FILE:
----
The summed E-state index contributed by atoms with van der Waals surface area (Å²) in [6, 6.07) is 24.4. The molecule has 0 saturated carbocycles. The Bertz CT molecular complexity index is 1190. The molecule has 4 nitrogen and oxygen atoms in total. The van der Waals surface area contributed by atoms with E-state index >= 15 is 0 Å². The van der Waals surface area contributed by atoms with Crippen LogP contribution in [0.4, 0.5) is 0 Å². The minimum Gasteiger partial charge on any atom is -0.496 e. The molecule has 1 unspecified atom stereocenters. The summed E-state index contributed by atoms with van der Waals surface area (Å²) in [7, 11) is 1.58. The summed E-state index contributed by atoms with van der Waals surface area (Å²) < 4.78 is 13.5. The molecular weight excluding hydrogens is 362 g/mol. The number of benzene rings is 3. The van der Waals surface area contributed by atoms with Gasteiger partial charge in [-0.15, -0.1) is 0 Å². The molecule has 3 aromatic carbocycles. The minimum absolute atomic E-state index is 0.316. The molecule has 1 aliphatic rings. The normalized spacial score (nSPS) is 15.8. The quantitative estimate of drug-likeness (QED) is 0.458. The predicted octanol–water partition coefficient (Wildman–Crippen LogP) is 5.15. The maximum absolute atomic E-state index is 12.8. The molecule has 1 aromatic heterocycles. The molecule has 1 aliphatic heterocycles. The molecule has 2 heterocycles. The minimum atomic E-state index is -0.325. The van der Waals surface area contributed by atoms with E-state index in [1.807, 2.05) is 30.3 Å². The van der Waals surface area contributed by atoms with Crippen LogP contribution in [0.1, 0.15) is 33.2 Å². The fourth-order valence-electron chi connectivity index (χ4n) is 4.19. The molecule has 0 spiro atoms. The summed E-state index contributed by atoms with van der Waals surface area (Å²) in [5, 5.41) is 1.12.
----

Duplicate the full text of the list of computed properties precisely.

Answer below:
The summed E-state index contributed by atoms with van der Waals surface area (Å²) in [6, 6.07) is 24.4. The molecule has 0 saturated carbocycles. The Bertz CT molecular complexity index is 1190. The molecule has 4 nitrogen and oxygen atoms in total. The van der Waals surface area contributed by atoms with E-state index >= 15 is 0 Å². The van der Waals surface area contributed by atoms with Crippen LogP contribution in [0.4, 0.5) is 0 Å². The minimum Gasteiger partial charge on any atom is -0.496 e. The molecule has 1 unspecified atom stereocenters. The summed E-state index contributed by atoms with van der Waals surface area (Å²) in [7, 11) is 1.58. The summed E-state index contributed by atoms with van der Waals surface area (Å²) < 4.78 is 13.5. The molecular weight excluding hydrogens is 362 g/mol. The number of benzene rings is 3. The van der Waals surface area contributed by atoms with Gasteiger partial charge in [-0.15, -0.1) is 0 Å². The molecule has 3 aromatic carbocycles. The minimum absolute atomic E-state index is 0.316. The molecule has 1 aliphatic rings. The normalized spacial score (nSPS) is 15.8. The quantitative estimate of drug-likeness (QED) is 0.458. The predicted octanol–water partition coefficient (Wildman–Crippen LogP) is 5.15. The maximum absolute atomic E-state index is 12.8. The molecule has 1 aromatic heterocycles. The molecule has 1 aliphatic heterocycles. The molecule has 2 heterocycles. The minimum atomic E-state index is -0.325. The van der Waals surface area contributed by atoms with E-state index in [1.807, 2.05) is 30.3 Å². The van der Waals surface area contributed by atoms with Crippen LogP contribution in [0.1, 0.15) is 33.2 Å². The fourth-order valence-electron chi connectivity index (χ4n) is 4.19. The molecule has 0 spiro atoms. The summed E-state index contributed by atoms with van der Waals surface area (Å²) in [5, 5.41) is 1.12.